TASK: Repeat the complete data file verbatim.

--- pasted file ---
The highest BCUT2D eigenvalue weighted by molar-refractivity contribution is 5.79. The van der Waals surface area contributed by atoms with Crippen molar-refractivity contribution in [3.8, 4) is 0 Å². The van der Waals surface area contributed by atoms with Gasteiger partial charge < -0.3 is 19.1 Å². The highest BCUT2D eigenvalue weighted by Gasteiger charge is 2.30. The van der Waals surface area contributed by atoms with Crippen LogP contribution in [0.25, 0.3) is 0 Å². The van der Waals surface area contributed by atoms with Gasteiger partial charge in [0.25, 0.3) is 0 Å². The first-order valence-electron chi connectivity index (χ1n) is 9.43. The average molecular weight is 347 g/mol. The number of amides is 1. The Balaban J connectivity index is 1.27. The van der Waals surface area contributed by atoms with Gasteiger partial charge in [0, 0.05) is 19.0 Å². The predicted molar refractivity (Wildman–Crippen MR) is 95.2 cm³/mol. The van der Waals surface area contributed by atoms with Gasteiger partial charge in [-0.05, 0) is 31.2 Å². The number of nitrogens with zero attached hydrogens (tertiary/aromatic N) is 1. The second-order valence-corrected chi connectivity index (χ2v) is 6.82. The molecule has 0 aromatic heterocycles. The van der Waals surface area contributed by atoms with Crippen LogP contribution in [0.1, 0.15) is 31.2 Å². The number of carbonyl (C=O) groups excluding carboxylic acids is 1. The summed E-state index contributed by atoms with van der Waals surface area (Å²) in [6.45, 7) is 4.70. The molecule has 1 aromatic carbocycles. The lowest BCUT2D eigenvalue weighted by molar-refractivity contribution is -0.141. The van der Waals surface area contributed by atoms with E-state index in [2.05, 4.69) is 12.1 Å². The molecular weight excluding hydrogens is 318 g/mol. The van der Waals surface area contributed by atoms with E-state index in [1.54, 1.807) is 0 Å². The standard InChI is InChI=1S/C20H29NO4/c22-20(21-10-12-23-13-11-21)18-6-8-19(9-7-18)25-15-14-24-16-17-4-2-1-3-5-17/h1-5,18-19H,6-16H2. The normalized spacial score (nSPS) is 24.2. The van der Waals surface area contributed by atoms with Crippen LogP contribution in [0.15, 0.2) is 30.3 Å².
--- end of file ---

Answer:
The highest BCUT2D eigenvalue weighted by molar-refractivity contribution is 5.79. The van der Waals surface area contributed by atoms with Crippen molar-refractivity contribution in [3.8, 4) is 0 Å². The van der Waals surface area contributed by atoms with Gasteiger partial charge < -0.3 is 19.1 Å². The highest BCUT2D eigenvalue weighted by Gasteiger charge is 2.30. The van der Waals surface area contributed by atoms with Crippen LogP contribution in [0.25, 0.3) is 0 Å². The van der Waals surface area contributed by atoms with Gasteiger partial charge in [0.25, 0.3) is 0 Å². The first-order valence-electron chi connectivity index (χ1n) is 9.43. The average molecular weight is 347 g/mol. The number of amides is 1. The Balaban J connectivity index is 1.27. The van der Waals surface area contributed by atoms with Gasteiger partial charge in [0, 0.05) is 19.0 Å². The predicted molar refractivity (Wildman–Crippen MR) is 95.2 cm³/mol. The van der Waals surface area contributed by atoms with Gasteiger partial charge in [-0.05, 0) is 31.2 Å². The number of nitrogens with zero attached hydrogens (tertiary/aromatic N) is 1. The second-order valence-corrected chi connectivity index (χ2v) is 6.82. The molecule has 0 aromatic heterocycles. The van der Waals surface area contributed by atoms with Crippen LogP contribution in [0.1, 0.15) is 31.2 Å². The number of carbonyl (C=O) groups excluding carboxylic acids is 1. The summed E-state index contributed by atoms with van der Waals surface area (Å²) in [6.45, 7) is 4.70. The molecule has 1 aromatic carbocycles. The lowest BCUT2D eigenvalue weighted by molar-refractivity contribution is -0.141. The van der Waals surface area contributed by atoms with E-state index in [2.05, 4.69) is 12.1 Å². The molecular weight excluding hydrogens is 318 g/mol. The van der Waals surface area contributed by atoms with E-state index in [1.54, 1.807) is 0 Å². The standard InChI is InChI=1S/C20H29NO4/c22-20(21-10-12-23-13-11-21)18-6-8-19(9-7-18)25-15-14-24-16-17-4-2-1-3-5-17/h1-5,18-19H,6-16H2. The normalized spacial score (nSPS) is 24.2. The van der Waals surface area contributed by atoms with Crippen LogP contribution in [0.15, 0.2) is 30.3 Å².